Anyone who uses any type of mobile device these days is familiar with at least one of the various types of cables necessary for charging these devices. Of course, all of these various types of cables belong to the USB family, a portable technology that has only been around for roughly the past two decades. And since arriving on the scene, this very new and remarkable technology has already evolved immensely, growing to meet the escalating needs of the average consumer.
To understand where we have come from and where we are going we should probably first define what USB is, actually. USB stands for Universal Serial Bus, and it was named such in the mid-1990s. USB technology was originally designed as a way to standardize data transfer protocols from the many machines in use within the technology sector. As such, USB was specifically intended for data transfer (and not, for example, battery charging or peripheral device support).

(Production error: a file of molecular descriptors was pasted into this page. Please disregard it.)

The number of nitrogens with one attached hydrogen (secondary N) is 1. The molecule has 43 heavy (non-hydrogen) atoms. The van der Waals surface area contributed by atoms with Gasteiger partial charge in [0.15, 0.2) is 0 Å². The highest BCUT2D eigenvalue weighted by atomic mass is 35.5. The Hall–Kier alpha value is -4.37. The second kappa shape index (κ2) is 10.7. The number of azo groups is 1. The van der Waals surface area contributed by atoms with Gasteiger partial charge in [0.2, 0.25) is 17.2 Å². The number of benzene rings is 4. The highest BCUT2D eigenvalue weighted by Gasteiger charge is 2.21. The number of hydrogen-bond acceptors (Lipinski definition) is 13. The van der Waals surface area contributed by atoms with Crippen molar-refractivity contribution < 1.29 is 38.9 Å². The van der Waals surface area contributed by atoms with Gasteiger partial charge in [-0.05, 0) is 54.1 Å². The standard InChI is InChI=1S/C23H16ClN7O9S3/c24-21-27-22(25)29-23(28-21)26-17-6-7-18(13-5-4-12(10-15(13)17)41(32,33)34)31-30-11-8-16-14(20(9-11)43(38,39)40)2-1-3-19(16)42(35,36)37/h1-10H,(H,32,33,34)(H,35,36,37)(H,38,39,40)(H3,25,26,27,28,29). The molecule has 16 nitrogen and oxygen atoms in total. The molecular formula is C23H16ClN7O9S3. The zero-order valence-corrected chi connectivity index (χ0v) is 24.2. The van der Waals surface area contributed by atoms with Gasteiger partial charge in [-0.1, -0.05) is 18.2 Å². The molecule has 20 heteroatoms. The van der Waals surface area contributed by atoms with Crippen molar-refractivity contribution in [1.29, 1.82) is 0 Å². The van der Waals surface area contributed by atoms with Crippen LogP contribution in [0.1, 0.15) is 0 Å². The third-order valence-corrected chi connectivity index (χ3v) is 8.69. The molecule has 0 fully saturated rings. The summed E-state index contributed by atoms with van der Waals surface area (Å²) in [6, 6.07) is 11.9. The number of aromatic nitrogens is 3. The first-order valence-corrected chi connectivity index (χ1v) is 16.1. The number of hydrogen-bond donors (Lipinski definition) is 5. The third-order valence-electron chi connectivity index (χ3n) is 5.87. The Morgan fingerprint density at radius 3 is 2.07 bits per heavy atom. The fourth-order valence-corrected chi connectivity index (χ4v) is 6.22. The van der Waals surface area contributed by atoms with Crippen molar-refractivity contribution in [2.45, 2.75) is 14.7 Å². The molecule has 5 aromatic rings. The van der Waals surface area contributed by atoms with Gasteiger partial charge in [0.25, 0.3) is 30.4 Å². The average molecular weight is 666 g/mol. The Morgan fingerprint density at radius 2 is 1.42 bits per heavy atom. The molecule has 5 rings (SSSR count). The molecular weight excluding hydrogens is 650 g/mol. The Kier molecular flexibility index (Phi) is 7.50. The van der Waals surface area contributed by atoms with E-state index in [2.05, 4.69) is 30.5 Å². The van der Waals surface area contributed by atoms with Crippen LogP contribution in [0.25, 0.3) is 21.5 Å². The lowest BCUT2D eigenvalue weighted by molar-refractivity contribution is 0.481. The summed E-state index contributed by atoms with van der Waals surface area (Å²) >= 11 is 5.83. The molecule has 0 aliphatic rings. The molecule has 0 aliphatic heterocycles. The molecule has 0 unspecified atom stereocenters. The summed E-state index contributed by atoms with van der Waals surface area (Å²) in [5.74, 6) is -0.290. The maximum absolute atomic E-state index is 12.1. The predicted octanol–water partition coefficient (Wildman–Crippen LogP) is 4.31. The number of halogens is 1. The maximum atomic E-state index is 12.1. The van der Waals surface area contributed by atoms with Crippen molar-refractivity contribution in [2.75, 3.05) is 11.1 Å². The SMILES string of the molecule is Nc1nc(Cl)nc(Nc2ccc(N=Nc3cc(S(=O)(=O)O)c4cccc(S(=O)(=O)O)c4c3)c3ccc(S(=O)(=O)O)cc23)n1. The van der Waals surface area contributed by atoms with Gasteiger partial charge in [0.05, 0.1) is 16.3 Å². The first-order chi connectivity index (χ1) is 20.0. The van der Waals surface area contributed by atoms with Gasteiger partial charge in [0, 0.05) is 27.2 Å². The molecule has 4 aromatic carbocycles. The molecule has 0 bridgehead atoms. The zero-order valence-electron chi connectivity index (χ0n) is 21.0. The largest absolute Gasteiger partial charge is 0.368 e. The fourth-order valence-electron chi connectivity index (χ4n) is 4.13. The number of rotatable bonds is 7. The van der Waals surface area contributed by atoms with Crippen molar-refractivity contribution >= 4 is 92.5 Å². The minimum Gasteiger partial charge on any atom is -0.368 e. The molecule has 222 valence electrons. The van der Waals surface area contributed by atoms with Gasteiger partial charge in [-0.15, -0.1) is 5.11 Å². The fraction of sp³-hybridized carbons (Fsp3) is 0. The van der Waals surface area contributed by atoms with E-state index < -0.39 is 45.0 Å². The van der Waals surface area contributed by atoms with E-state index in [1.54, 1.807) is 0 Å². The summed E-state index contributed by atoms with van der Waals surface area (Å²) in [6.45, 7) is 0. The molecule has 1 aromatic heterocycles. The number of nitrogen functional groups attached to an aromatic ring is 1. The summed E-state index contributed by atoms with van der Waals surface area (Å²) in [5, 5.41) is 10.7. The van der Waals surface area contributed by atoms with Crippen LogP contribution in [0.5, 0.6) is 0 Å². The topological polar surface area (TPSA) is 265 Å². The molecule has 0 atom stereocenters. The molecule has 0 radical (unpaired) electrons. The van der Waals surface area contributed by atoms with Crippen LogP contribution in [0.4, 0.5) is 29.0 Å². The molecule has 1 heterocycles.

Roughly ten years later, USB 2.0 evolved. This, of course, was the second iteration of the USB protocols, which evolved some the USB design and functionality. As mobile technology was a quickly emerging and growing field, the USB standard became a model for what would also become standard within the industry. Among this evolution, USB became a means for charging devices, and the present standard—USB 3.0—is the fastest and most reliable iteration to date.
USB 3.0 protocol is not just faster, though, it is also more efficient in terms of size. The port and input, for example, are smaller than the original USB protocol port and input.
The most emergent standard in USB protocols is known as USB type-C. This is now the base standard for both traditional data transfer and for battery charging in the mobile technology industry. This is a 24-pin USB connector that provides excellent support for high speed data transfer—at 10 gigabits per second—and battery charging—up to a 100 watt output. Also, it is the first to be reversible. For a while, only Apple devices used this USB type C adapter from primecables.ca technology, which probably puts Apple slightly ahead of the rest of the field in this regard. Of course, there are also various adapters that let you connect older devices to USB type-C cables and devices.